Most breast cancer patients have no family history of the disease

 In Health

As Amber Pritchett was doing a breast self-examination in early spring, she found a lump.

The 33-year-old human resources employee at Mercer University didn’t think much of it since no one in her family had breast cancer.

She decided to wait to mention it to her gynecologist at her regular exam in May.

“It’s probably nothing to worry about. Probably just dense breast tissue,” the doctor told her.

Pritchett was decades away from the median age of 62 for breast cancer diagnoses in women.

To be safe, Dr. Kerry Holliman ordered an ultrasound in June, but Pritchett wasn’t worried.

“I was expecting them to say, ‘Oh, you’re fine,’ ” Prichett said. “When they pulled me into a consultation room and asked if I had anyone with me, I knew it wasn’t good.”

Forty-one-year-old Robin Cross, whose family farms 1,800 acres in Unadilla, noticed a cyst on her breast early this summer.

The busy mother of three boys aged 16 to 20 had similar ones before that her gynecologist removed.

In the throes of a membership drive for the Big Red Booster Club of Hawkinsville High School and managing their rental condo near Savannah, she decided to put off going to the doctor.

She increased her intake of Vitamin E and cut back on coffee, as her doctor previously suggested.

Her malignant tumor was four to five centimeters, or nearly two inches in diameter, when she was diagnosed Aug. 28.

“I had no family history or any kind of risk factors, just a little overweight,” Cross said. “You don’t expect something like this to be the worst.”

Although having a close relative with breast cancer can double or triple your risk, Dr. Paul Dale, a cancer researcher and surgical oncologist, warns against discounting your chance of developing the deadly disease.

“Most women who have breast cancer don’t have a family history,” said Dale, cancer director of the Peyton Anderson Cancer Center, Navicent Health, in Macon.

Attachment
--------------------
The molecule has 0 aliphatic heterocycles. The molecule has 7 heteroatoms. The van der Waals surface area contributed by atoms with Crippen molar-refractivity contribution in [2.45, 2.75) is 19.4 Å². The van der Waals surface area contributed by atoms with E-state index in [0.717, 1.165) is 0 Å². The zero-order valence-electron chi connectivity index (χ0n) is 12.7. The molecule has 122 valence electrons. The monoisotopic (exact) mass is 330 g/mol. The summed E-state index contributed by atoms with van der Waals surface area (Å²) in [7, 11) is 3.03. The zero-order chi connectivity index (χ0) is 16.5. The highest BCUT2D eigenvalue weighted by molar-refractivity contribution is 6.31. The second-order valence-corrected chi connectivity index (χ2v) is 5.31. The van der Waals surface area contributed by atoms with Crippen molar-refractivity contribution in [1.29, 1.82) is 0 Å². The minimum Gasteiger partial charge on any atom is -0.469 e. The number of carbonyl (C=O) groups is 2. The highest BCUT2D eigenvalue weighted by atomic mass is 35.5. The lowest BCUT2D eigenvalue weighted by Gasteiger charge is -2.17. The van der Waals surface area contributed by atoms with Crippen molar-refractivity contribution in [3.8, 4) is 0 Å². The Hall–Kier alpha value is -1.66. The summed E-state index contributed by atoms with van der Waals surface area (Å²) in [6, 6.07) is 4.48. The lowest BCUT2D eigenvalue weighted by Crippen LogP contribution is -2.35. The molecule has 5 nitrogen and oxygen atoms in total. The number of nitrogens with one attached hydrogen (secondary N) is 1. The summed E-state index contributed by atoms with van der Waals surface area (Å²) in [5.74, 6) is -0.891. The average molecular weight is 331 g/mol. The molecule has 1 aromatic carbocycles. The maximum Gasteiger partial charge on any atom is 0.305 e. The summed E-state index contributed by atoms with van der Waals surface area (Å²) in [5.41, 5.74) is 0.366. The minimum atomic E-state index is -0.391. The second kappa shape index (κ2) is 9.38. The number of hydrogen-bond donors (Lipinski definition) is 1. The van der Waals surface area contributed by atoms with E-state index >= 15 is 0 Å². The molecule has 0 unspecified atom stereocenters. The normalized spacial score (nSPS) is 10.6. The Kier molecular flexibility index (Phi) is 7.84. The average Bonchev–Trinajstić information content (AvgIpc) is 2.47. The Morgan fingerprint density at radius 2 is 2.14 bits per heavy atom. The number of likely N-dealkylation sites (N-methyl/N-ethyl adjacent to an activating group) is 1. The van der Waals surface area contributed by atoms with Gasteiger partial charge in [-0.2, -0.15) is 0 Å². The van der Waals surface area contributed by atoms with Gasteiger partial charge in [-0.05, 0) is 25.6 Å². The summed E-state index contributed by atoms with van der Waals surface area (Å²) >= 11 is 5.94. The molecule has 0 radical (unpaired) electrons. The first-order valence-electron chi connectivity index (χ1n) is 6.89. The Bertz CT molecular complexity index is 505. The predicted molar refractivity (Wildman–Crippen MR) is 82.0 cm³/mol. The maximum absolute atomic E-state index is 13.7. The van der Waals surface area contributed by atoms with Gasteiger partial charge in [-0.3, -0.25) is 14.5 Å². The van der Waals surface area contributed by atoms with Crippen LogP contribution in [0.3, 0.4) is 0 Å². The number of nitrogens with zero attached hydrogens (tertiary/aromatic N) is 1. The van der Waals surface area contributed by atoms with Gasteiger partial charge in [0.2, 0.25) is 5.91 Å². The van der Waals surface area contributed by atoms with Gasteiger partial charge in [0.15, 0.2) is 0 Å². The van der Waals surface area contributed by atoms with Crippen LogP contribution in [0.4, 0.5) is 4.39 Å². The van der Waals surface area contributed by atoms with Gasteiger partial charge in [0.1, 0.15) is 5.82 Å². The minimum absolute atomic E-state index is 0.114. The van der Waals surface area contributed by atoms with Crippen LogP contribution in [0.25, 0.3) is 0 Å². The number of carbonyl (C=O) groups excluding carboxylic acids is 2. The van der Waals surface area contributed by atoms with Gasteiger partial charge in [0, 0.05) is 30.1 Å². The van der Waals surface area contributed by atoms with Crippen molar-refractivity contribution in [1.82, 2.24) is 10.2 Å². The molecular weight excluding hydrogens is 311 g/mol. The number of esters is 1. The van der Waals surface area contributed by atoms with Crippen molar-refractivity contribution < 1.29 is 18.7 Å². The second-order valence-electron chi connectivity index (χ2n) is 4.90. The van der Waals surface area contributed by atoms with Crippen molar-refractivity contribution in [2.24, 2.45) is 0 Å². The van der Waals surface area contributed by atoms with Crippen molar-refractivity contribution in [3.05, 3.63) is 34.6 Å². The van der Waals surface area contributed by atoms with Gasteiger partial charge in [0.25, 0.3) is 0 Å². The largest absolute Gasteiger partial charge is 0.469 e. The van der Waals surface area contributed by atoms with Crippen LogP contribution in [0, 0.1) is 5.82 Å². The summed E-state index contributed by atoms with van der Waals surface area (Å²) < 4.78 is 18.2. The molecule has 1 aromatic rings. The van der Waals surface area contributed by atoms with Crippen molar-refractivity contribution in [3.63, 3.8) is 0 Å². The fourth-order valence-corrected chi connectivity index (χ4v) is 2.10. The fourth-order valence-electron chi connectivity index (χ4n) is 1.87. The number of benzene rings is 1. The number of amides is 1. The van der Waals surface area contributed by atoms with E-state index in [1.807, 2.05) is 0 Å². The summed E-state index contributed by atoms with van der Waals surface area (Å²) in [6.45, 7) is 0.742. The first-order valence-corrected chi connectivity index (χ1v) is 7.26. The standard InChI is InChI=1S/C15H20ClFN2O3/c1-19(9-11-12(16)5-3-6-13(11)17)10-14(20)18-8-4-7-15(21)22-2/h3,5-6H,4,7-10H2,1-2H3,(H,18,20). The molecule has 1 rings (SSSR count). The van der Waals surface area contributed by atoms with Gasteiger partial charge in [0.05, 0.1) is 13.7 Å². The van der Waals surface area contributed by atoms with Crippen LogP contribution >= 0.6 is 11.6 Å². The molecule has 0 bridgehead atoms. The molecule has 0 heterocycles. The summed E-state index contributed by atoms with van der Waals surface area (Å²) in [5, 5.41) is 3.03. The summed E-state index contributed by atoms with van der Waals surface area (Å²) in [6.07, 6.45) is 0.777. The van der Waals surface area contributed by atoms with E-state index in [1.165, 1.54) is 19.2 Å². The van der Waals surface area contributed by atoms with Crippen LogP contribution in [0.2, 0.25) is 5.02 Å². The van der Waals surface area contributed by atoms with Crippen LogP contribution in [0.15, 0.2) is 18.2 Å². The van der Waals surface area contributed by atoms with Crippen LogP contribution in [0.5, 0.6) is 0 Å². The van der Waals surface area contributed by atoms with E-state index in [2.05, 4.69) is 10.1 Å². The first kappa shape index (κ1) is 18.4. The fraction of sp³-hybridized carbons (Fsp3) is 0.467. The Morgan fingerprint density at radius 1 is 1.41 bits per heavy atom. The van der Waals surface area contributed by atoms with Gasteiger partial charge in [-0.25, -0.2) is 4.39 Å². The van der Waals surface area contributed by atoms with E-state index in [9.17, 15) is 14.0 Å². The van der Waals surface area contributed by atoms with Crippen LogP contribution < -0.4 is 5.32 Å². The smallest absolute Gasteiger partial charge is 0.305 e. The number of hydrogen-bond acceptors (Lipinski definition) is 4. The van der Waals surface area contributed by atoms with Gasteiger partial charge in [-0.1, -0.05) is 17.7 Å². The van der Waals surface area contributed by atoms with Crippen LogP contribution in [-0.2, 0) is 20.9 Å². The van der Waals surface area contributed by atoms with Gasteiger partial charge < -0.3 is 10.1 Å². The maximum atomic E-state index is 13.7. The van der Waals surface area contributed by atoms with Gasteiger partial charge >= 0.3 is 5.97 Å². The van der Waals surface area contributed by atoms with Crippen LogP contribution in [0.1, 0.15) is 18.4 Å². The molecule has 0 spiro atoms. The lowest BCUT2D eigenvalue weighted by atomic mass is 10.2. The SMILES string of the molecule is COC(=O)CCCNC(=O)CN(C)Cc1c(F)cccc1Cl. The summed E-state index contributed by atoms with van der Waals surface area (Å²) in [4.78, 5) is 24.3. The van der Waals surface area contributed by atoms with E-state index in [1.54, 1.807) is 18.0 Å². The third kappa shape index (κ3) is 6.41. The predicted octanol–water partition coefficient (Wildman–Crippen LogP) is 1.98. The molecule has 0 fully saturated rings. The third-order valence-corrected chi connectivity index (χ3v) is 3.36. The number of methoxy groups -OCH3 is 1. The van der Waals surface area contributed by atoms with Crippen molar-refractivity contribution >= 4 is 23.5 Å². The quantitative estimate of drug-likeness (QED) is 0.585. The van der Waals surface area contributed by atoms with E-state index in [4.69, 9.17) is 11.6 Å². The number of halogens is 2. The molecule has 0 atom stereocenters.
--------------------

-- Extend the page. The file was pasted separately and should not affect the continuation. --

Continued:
About 70 percent of women diagnosed have no significant family risk factors, he said.

Dale recommends regular mammograms for women beginning at age 40, unless there is a significant family history of a mother or sister being diagnosed before that age.

He has noticed a shift to younger women developing cancer, but breast tissue in most women in their 20s and 30s is too dense for effective mammography.

“Screening a 20-year-old with a mammogram would be useless,” Dale said. “Knowing more about genetic history and markers will help us more.”

Genetic testing becoming invaluable

Angelina Jolie’s startling double-mastectomy revelation published in The New York Times in May 2013 shined the spotlight on the role genetics plays in assessing breast cancer risk.

Jolie’s mother died at age 56 after fighting cancer for almost a decade.

The Hollywood actor and humanitarian carries a “faulty” BRCA1 gene that gave her an 87 percent chance of developing breast cancer and a 50 percent risk of ovarian cancer, her doctors said.

“Less than 10 percent of women with breast cancer are of this genetic makeup,” Dale said.

Genetic testing currently costs upward of $2,000, which makes it cost prohibitive for widespread use, he said.

Perhaps in the next decade it will be more prevalent as prices decline, he said.

Genetics also plays a role after diagnosis.

Tumor samples are studied to determine if any genetic mutations are influencing the cancer cells.

In Pritchett’s case, she had a lumpectomy this summer to remove the tumor and save her breast.

She thought she could bypass chemotherapy and follow up with radiation therapy, but she tested positive for the HER2 gene that triggers more aggressive growth.

Her cancer also is hormone-receptor positive, which means her breast cells feed on estrogen and progesterone signals that hasten growth.

Pritchett has had three of eight rounds of chemotherapy before she begins radiation treatments.

“Because I’m very young, they thought they’d throw the book at me,” she said.

I had no signs this would ever happen to me.

Amber Pritchett, 33, battling breast cancer

Breast removal not the only option

In the past century, breast cancer treatment has changed dramatically.

When a woman was diagnosed 100 years ago, doctors surgically removed the breast, chest wall, muscles and lymph nodes.

“We’re making advances to try to offer women less invasive ways to treat their tumors,” Dale said.

Radical mastectomies eventually moderated to where only the breast and lymph nodes were removed.

Nowadays in a lumpectomy, only the tumor is removed and sentinel lymph nodes.

“The sentinel node is the first node,” Dale said. “A sentinel is the first guard that gets shot.”

While Dale was at the John Wayne Cancer Institute in California in the ‘90s, sentinel lymph node biopsies were first performed on breast cancer patients.

Doctors inject dye into the cancer and track it as it goes to the first lymph node. If that node is cancer free, it indicates the cancer has not spread.

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